(S06E07) Benjamin Linus is one of the most fascinating characters ever put to screen, played with devilish brilliance by Michael Emerson. He positively dominates every scene he's in with those intense, thoughtful and incredibly dangerous big eyes of his. This week, we got to see quite literally two sides of Ben Linus.
Considering that virtually Ben's entire life happened on the island in the alpha-verse, I had been intrigued as to what beta-Ben would be like ever since his first appearance in 'The Substitute' three weeks ago. As I anticipated, our flash-sideways picks up events somewhat shortly after Locke's story.
It also features Locke, as well as a few other familiar faces in new and intriguing roles. At this point, I think I could watch an entire series set in the beta-verse just to see all these people's lives interconnect. It's truly fascinating stuff.
-- Monk to Dr. Bell
(S07E05) You kind of knew when you put together the words Monk and submarine you were going to get an unusual episode, didn't you? As a longtime Monk watcher, you know that enclosed places are not Adrian-friendly environs, so when an old friend of Natalie's -- hottie Casper Van Dien (Starship Troopers) as her late husband Mitch's buddy, Lt. Steve Albright -- asked Monk to investigate a suspicious death on the U.S.S. Seattle, trouble would ensue. Was it a contrived situation to get Monk trapped on board? You bet, but you accept that and move on.
What made this episode unique was how Monk reacted. Initially, he ran for the hatch like a crazed three-year-old. But then Adrian concocted a coping mechanism. This was a Monk first. To deal with claustrophia, he envisioned Dr. Bell by his side.
A documentary about Second Life that actually takes place within the virtual world has been picked up by HBO for a premiere sometime next year.
The documentary, Molotov's Dispatches in Search of the Creator: A Second Life Odyssey, was created by multimedia director Douglas Gayeton, whose avatar, Molotov Alva, serves as a guide through the virtual 3D world. Gayeton previously worked on the CD-ROM version of the film Johnny Menemonic, and is a partner with Propaganda Films along with David Fincher, Spike Jonze, and Alex Proyas. The documentary was produced by Submarine in Amsterdam, however, not Propaganda.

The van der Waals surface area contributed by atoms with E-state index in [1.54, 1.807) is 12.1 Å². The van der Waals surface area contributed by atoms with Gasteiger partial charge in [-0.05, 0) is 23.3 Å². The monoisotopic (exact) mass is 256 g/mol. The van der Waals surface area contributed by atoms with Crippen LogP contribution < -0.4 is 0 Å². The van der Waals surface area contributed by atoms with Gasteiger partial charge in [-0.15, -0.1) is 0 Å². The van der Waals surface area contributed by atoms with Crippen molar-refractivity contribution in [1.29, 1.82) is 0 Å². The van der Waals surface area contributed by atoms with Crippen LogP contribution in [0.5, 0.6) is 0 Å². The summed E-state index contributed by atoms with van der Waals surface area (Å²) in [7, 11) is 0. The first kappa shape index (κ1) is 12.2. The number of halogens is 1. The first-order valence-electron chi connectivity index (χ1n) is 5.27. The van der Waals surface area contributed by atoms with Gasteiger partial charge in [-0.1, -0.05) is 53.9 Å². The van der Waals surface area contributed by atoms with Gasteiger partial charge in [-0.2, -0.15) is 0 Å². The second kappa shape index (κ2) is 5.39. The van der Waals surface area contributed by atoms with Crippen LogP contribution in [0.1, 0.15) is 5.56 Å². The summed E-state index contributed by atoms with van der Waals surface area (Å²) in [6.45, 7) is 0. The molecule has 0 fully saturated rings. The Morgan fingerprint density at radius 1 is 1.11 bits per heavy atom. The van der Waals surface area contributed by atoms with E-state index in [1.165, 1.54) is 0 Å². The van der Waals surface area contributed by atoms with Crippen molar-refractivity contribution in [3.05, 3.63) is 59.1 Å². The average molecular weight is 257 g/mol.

While I'm enjoying this show still, after this episode I had to wonder if I could have just cut-and-pasted my review from the last episode before Christmas and changed a few words. The title: over the top cute (but still far better than "First Act of War" or something). The outfits: better, especially the yummy chocolate silk jammies. The angry teenaged daughter: still angry, still whiny, still want to slap her. Nathan Templeton: no longer evil. Just... not. What's with that?
What did I like? Well, those jammies. The nicely-built cliffhanger. The way Mac answers her phone while wearing aforementioned chocolate-colored jammies. It's soooo Presidential. The developing relationship between Jim Gardner and Rob Calloway - the dynamic works pretty well, sparring but with growing respect for one another. And Gardner with the loyalty? Boy that was a nice (if canned) little speech. I could almost hear the orchestra in the background soaring as he delivered the "I love the Pres" address to the gathered generals and admirals and such. Finally, I am going on record as saying that Ever Carradine's hair was nice this time. It still needs to be shorter but, at long last, it looks like it belongs on an adult. With a job.
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